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October 22, 2014

Torchwood: To the Last Man

by Jason Hughes, posted Feb 10th 2008 5:05PM
Torchwood - To the Last Man
(S02E03)
The adventure starts in 1918, featuring the Torchwood of its era. We get to see the future from the perspective of the past and the end of the episode from the perspective of the beginning. Confusing? Good. It's time travel, you're supposed to be confused. Torchwood continue its string of excellent episodes this run with this Tosh-centric installment. The inner struggles between team members seem to be a thing of the past, resolved while Jack was away, and what we have now is a real solid force that I can believe is prepared for whatever is coming.

Most of the "action" of this episode takes place in an old hospital, getting set to be torn down. This action apparently triggers a time shift back to 1918. The pivotal figure of this is Tommy, a young soldier extracted from 1918 by Torchwood and kept cryogenically frozen for the past ninety years only because Torchwood knew they would need him some day. Instructions regarding for what and how he would be useful were in a locked box.

There is a very well-handled juxtaposition throughout the day from Tosh and Tommy's sweet and romantic day out and about while Team Torchwood investigate the increasingly erratic events back at the hospital as the time rifts become more dramatic. Though it was a tad convenient that Tommy is unfrozen one day a year to ensure he's doing fine, and it was on one of those days that the shift started to occur and he was needed. That way we could see the growing affection between him and Tosh (they've apparently been growing close the past four years on his unfreeze days.

Tosh has always been one of the better characters on the show, a testament in large part to the talents of Naoko Mori. Here we get to see the "almost love" she clearly has for Tommy, and that it is only through sheer force of will and awareness of his situation and that at any moment he could be taken from her that has kept her from acting on her feelings. When it becomes clear that Tommy's time is now the two are given a very sweet overnight reprieve from destiny to pretend for one fleeting moment that maybe their relationship is normal.

As weird as it is to say, I think that relationship is much more healthy and sincere than whatever is lingering between her and Owen. And maybe it's because Owen still has a lot of growing to do as a man, but I think a union between him and Tosh would be a terrible idea. The sexual tensions between the characters does add to the overall drama of the series, but I find myself hoping that none of them ever end up successfully with one another. I think such a union would outdo Moonlighting as far as ruining the dynamic of a show.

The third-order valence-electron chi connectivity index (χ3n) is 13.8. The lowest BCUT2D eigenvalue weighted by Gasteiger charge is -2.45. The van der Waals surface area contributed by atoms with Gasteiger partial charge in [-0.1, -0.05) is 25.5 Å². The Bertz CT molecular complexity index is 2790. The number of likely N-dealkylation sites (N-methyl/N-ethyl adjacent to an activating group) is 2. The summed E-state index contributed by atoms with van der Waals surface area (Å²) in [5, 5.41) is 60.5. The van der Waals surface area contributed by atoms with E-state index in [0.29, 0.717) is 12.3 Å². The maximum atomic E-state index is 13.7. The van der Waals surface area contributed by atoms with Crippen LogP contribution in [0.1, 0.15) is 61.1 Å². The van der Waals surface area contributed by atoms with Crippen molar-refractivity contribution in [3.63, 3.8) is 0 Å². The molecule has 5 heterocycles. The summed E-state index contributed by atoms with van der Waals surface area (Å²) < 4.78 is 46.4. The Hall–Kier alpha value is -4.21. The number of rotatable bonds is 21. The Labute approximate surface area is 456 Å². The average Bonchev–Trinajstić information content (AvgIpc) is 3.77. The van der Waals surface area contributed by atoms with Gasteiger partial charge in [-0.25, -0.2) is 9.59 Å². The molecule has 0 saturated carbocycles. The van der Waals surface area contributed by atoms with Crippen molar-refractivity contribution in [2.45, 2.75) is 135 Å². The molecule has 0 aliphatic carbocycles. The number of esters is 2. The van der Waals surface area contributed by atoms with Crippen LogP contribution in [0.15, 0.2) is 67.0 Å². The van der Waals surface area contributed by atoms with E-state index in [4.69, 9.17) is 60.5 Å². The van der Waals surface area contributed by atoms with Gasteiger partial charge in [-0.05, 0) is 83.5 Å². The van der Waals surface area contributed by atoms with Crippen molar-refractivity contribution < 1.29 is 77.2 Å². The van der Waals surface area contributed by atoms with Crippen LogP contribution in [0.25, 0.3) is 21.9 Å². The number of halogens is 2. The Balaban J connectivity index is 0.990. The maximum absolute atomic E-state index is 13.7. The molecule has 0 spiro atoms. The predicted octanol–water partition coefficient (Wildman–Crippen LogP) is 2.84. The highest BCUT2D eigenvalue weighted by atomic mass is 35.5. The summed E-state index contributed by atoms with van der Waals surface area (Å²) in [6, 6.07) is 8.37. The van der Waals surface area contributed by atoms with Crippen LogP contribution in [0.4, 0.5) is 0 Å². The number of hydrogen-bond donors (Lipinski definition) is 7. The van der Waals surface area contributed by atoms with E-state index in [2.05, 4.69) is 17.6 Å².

"To the Last Man" is one of those episodes that doesn't do much to push the overall mythology of the series forward but still manages to capture what day-to-day life in Torchwood would be like. A non-stop adventure with huge stakes at every turn. Like an energetic, fast-paced popcorn movie. The X-Files did plenty of these between its "Mythology" episodes, and Torchwood looks set to do the same. With the way Cardiff and the time rifts have been set up, this formula can work quite well.

But that isn't to say that we're not given some kernels to think about. I'm still trying to figure out exactly how Jack's Torchwood was founded, and when, and what its relationship is to the original more sinister Torchwood, as seen early on in Doctor Who. Jack says at one point that Tommy has been there longer than any of the current team, which means Jack's involvement has been less than ninety years. And yet, the Torchwood of 1918 seems to be a direct antecedent to the current Torchwood, and thus unlikely affiliated with the other Torchwood. Were the two contemporaries for many years or has history been rewritten? I need to get a government grant to study these things.

As always, for the sake of US fans, I'll ask that we refrain from commenting on the events of episodes beyond the third in the comments below. Thanks!

I don't know that I can pinpoint what it is exactly, but this series/season, Torchwood has gone from a good show with some annoying qualities and some indefinable flaws to a great show with very little beyond minor things to complain about.


Who's your favorite cast member?
Jack78 (36.1%)
Gwen34 (15.7%)
Owen10 (4.6%)
Tosh24 (11.1%)
Ianto70 (32.4%)

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12 Comments

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Richard Leis

"One of These Mornings" by Moby

May 03 2008 at 5:40 PM Report abuse rate up rate down Reply
David LeDuc

I would like to know the song name & singer at the very end of The Last Man. It lasted only about 25 seconds .

Some of the words: (One of these mornings you will look for me & I will be gone)

February 27 2008 at 2:32 PM Report abuse rate up rate down Reply
Gordon Werner

IIRC ... Tosh was a member of Torchwood in London ... same actress ... same role ...

Tosh, Jack and Gewn (sort of) are the only characters to play their roles in a Doctor Who episode

for those who do not know ...
Eve Myles played a character called Gweneth n the 2005 Dr. Who episode "The Unquiet Dead" who may be related to Torchwood's Gwen

February 11 2008 at 1:30 PM Report abuse rate up rate down Reply
Michael